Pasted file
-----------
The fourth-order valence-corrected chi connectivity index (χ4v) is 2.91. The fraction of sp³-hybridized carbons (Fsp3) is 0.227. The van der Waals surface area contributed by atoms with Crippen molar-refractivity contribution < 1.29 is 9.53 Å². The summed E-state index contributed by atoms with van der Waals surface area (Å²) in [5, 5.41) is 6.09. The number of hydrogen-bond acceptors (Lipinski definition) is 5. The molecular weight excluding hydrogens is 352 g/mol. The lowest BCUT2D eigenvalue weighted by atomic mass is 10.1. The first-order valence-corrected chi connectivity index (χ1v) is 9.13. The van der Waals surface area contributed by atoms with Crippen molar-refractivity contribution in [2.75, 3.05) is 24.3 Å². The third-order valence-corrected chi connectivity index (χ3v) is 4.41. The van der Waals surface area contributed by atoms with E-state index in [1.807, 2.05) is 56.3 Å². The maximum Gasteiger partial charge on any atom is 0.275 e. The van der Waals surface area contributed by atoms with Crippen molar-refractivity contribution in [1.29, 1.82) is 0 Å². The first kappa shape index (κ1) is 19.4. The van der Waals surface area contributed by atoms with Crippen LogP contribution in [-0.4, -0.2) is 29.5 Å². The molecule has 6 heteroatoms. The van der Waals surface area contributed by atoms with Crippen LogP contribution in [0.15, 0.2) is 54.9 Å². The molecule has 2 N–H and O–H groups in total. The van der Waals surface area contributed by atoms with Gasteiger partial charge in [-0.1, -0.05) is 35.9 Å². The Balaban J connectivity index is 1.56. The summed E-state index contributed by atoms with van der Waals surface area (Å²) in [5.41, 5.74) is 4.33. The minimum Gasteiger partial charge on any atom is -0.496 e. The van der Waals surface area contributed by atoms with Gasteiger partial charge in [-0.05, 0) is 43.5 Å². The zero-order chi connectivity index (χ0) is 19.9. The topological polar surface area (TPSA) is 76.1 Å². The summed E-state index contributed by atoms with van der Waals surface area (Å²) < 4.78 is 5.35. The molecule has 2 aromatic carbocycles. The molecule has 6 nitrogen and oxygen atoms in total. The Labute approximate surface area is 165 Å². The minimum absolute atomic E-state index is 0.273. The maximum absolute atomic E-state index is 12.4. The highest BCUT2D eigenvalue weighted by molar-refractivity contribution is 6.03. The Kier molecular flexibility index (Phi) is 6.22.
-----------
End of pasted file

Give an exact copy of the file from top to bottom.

The fourth-order valence-corrected chi connectivity index (χ4v) is 2.91. The fraction of sp³-hybridized carbons (Fsp3) is 0.227. The van der Waals surface area contributed by atoms with Crippen molar-refractivity contribution < 1.29 is 9.53 Å². The summed E-state index contributed by atoms with van der Waals surface area (Å²) in [5, 5.41) is 6.09. The number of hydrogen-bond acceptors (Lipinski definition) is 5. The molecular weight excluding hydrogens is 352 g/mol. The lowest BCUT2D eigenvalue weighted by atomic mass is 10.1. The first-order valence-corrected chi connectivity index (χ1v) is 9.13. The van der Waals surface area contributed by atoms with Crippen molar-refractivity contribution in [2.75, 3.05) is 24.3 Å². The third-order valence-corrected chi connectivity index (χ3v) is 4.41. The van der Waals surface area contributed by atoms with E-state index in [1.807, 2.05) is 56.3 Å². The maximum Gasteiger partial charge on any atom is 0.275 e. The van der Waals surface area contributed by atoms with Crippen molar-refractivity contribution in [1.29, 1.82) is 0 Å². The first kappa shape index (κ1) is 19.4. The van der Waals surface area contributed by atoms with Crippen LogP contribution in [-0.4, -0.2) is 29.5 Å². The molecule has 6 heteroatoms. The van der Waals surface area contributed by atoms with Crippen LogP contribution in [0.15, 0.2) is 54.9 Å². The molecule has 2 N–H and O–H groups in total. The van der Waals surface area contributed by atoms with Gasteiger partial charge in [-0.1, -0.05) is 35.9 Å². The Balaban J connectivity index is 1.56. The summed E-state index contributed by atoms with van der Waals surface area (Å²) in [5.41, 5.74) is 4.33. The minimum Gasteiger partial charge on any atom is -0.496 e. The van der Waals surface area contributed by atoms with Gasteiger partial charge in [-0.05, 0) is 43.5 Å². The zero-order chi connectivity index (χ0) is 19.9. The topological polar surface area (TPSA) is 76.1 Å². The summed E-state index contributed by atoms with van der Waals surface area (Å²) < 4.78 is 5.35. The molecule has 2 aromatic carbocycles. The molecule has 6 nitrogen and oxygen atoms in total. The Labute approximate surface area is 165 Å². The minimum absolute atomic E-state index is 0.273. The maximum absolute atomic E-state index is 12.4. The highest BCUT2D eigenvalue weighted by molar-refractivity contribution is 6.03. The Kier molecular flexibility index (Phi) is 6.22.